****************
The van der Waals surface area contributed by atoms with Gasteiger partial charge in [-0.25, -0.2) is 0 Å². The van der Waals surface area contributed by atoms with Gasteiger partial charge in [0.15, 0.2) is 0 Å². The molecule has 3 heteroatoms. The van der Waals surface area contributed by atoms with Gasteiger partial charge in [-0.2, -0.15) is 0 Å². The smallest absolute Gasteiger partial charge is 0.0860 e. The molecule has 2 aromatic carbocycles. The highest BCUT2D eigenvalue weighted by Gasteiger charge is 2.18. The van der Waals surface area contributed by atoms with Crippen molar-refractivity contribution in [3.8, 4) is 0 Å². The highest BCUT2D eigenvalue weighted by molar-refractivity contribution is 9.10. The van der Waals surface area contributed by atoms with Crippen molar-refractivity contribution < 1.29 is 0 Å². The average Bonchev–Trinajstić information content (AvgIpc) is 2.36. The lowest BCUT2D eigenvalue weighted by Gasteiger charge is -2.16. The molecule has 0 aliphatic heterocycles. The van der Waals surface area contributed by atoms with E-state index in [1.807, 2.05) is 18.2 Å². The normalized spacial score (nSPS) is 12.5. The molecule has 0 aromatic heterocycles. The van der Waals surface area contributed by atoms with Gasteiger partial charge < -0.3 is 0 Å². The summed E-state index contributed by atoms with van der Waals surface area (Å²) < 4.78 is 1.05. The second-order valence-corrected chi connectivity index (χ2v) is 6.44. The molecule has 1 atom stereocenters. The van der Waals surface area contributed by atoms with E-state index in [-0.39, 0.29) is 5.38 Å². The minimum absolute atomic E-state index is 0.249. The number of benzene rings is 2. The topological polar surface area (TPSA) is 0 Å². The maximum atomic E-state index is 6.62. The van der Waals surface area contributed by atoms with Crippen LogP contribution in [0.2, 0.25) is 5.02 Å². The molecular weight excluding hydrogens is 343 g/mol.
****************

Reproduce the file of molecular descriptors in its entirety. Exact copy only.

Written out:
The van der Waals surface area contributed by atoms with Gasteiger partial charge in [-0.25, -0.2) is 0 Å². The van der Waals surface area contributed by atoms with Gasteiger partial charge in [0.15, 0.2) is 0 Å². The molecule has 3 heteroatoms. The van der Waals surface area contributed by atoms with Gasteiger partial charge in [-0.2, -0.15) is 0 Å². The smallest absolute Gasteiger partial charge is 0.0860 e. The molecule has 2 aromatic carbocycles. The highest BCUT2D eigenvalue weighted by Gasteiger charge is 2.18. The van der Waals surface area contributed by atoms with Crippen molar-refractivity contribution in [3.8, 4) is 0 Å². The highest BCUT2D eigenvalue weighted by molar-refractivity contribution is 9.10. The van der Waals surface area contributed by atoms with Crippen molar-refractivity contribution < 1.29 is 0 Å². The average Bonchev–Trinajstić information content (AvgIpc) is 2.36. The lowest BCUT2D eigenvalue weighted by Gasteiger charge is -2.16. The molecule has 0 aliphatic heterocycles. The van der Waals surface area contributed by atoms with E-state index in [1.807, 2.05) is 18.2 Å². The normalized spacial score (nSPS) is 12.5. The molecule has 0 aromatic heterocycles. The van der Waals surface area contributed by atoms with Gasteiger partial charge < -0.3 is 0 Å². The summed E-state index contributed by atoms with van der Waals surface area (Å²) < 4.78 is 1.05. The second-order valence-corrected chi connectivity index (χ2v) is 6.44. The molecule has 1 atom stereocenters. The van der Waals surface area contributed by atoms with E-state index in [-0.39, 0.29) is 5.38 Å². The minimum absolute atomic E-state index is 0.249. The number of benzene rings is 2. The topological polar surface area (TPSA) is 0 Å². The maximum atomic E-state index is 6.62. The van der Waals surface area contributed by atoms with Crippen LogP contribution in [0.2, 0.25) is 5.02 Å². The molecular weight excluding hydrogens is 343 g/mol.